Making changes to your nutrition habits can be difficult — we get it. That’s why baby steps are the way to go when it comes to food. Of course, since attaining a perfect, ideal diet right away isn’t always realistic, the important thing is just to begin moving in that direction.
Discover five pieces of advice from our registered dietitian, Christaney Townsend, for simple, daily steps you can take to get the most out of your diet.
1. Strive for an 80/20 diet to balance health and indulgence.
Ideally, a perfect diet would be to eat all whole foods 100% of the time — whole foods being nutritious, nourishing foods that come from the earth and are minimally processed. These include vegetables, fruits, lean meats, fish, legumes, beans, nuts, seeds, and whole grains.
However, as Christaney says, “We’re human, and it’s natural to want to enjoy those more indulgent foods once in a while. So I always say at least strive for 80/20, in which 80% of your diet is made up of whole foods, leaving 20% of your diet for ‘fun’ foods.”
2. Add one serving of veggies to each meal to improve digestion and balance calorie intake.
Most people don’t consume the recommended amount of vegetables per day, which is 5 servings. A helpful way to work towards this is to start by adding one serving to each meal. For reference, one serving is equal to one cup of raw veggies or half a cup of cooked veggies.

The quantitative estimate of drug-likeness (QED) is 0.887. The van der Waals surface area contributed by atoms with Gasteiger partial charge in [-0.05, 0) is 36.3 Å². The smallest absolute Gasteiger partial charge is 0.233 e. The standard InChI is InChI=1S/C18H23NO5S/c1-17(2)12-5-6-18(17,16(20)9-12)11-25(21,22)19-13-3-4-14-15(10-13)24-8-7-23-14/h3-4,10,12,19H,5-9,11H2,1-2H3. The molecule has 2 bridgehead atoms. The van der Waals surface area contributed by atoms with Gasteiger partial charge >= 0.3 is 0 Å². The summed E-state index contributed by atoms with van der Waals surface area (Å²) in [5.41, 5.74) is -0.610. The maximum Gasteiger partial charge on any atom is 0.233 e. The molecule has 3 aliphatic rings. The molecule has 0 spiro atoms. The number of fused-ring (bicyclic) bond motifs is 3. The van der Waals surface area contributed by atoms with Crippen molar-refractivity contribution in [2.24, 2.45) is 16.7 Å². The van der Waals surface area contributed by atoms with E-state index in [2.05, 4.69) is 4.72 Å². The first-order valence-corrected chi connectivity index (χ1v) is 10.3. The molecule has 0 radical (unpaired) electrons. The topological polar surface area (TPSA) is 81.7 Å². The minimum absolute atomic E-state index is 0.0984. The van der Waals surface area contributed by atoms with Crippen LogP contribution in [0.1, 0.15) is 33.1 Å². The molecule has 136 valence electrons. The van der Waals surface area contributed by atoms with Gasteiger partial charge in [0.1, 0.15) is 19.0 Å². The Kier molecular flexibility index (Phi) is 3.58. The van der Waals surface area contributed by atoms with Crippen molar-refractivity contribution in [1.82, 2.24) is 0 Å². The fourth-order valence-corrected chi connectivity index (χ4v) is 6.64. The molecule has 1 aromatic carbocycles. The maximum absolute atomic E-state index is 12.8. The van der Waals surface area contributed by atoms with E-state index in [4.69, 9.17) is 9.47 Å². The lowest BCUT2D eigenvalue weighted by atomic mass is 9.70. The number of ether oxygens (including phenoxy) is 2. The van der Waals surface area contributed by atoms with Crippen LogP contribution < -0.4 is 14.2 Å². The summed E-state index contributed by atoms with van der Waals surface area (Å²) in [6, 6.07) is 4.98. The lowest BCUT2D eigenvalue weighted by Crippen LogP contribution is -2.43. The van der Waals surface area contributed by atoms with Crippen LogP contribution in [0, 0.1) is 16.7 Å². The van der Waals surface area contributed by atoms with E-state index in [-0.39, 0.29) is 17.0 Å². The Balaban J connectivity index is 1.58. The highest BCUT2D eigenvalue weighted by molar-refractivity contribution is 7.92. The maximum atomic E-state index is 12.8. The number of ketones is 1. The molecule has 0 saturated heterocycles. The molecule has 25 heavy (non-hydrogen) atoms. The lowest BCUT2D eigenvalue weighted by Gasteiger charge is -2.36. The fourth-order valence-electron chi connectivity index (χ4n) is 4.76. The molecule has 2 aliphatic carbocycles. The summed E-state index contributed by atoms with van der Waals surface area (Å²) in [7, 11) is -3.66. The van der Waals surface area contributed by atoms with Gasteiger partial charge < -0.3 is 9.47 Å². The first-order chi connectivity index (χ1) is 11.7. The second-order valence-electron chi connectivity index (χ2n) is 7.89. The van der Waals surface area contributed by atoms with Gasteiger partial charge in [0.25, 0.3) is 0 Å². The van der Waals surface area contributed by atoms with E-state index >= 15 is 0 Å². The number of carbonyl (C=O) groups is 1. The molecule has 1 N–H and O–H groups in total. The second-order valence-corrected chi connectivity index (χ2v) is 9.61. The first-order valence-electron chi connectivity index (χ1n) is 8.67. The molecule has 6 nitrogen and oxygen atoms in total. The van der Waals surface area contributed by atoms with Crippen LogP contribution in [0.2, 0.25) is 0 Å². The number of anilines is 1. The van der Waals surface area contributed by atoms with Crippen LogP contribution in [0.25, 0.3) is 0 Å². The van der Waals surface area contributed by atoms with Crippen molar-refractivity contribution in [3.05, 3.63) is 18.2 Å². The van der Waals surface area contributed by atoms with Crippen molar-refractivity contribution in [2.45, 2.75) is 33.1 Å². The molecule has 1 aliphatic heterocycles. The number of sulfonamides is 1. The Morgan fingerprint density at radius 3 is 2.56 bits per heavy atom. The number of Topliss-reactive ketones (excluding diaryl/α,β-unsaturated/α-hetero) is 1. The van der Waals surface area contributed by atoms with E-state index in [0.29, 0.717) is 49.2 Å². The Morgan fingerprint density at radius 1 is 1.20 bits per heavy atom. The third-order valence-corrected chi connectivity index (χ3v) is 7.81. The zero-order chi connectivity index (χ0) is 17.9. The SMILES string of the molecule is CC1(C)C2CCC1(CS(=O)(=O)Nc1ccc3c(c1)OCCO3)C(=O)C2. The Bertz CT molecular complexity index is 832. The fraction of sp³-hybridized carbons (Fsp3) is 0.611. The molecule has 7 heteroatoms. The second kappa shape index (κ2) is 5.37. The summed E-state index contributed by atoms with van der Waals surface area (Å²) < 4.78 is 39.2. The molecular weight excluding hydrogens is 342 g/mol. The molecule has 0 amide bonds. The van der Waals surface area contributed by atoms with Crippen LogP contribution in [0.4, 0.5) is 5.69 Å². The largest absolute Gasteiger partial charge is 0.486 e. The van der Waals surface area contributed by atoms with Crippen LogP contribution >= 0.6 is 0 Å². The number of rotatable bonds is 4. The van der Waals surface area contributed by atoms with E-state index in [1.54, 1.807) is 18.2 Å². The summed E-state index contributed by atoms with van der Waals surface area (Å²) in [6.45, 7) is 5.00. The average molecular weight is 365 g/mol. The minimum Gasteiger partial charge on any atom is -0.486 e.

If you’re consuming more veggies, you’re inherently going to consume fewer calories, because those veggies add volume and fiber to your meals that will fill you up without adding all those extra calories. Once you’re comfortable with one serving of veggies in each meal, add a second serving or try replacing a snack with a serving of veggies.
Oftentimes, people find it hardest to incorporate vegetables into breakfast. If you tend to get stuck here, try these tips: add spinach or kale in smoothies, cook spinach into your eggs or omelets, add tomatoes and greens to your breakfast sandwiches, or make a breakfast hash with a variety of cooked veggies.
3. Get your sweet fix from fruits to start weeding out added sugars.
Those added sugars found in processed foods are often tough to beat: they constantly leave you wanting more. But added sugars like high fructose corn syrup, cane sugar, sucrose, and sucralose can be very inflammatory for your body, so it’s important to find alternatives you enjoy.
Fruits are considered “nature’s candy” due to their sweetness, but they contain natural sugars that are much better for you than artificial or added sugars. They’re also a great source of fiber, vitamins, minerals, and antioxidants. “Berries are my favorite because they are low-glycemic, meaning they won’t spike your blood sugar much but you still feel like you got a sweet treat,” says Christaney.
Another way to start reducing added sugars is by replacing them with other natural sweeteners, like honey, maple syrup, monk fruit, and Stevia. These (and fruit) are great to use when you’re baking your favorite dessert, so you can enjoy a delicious treat without consuming too many refined sugars. Check out this Strawberry Banana (N)ice Cream recipe from Christaney.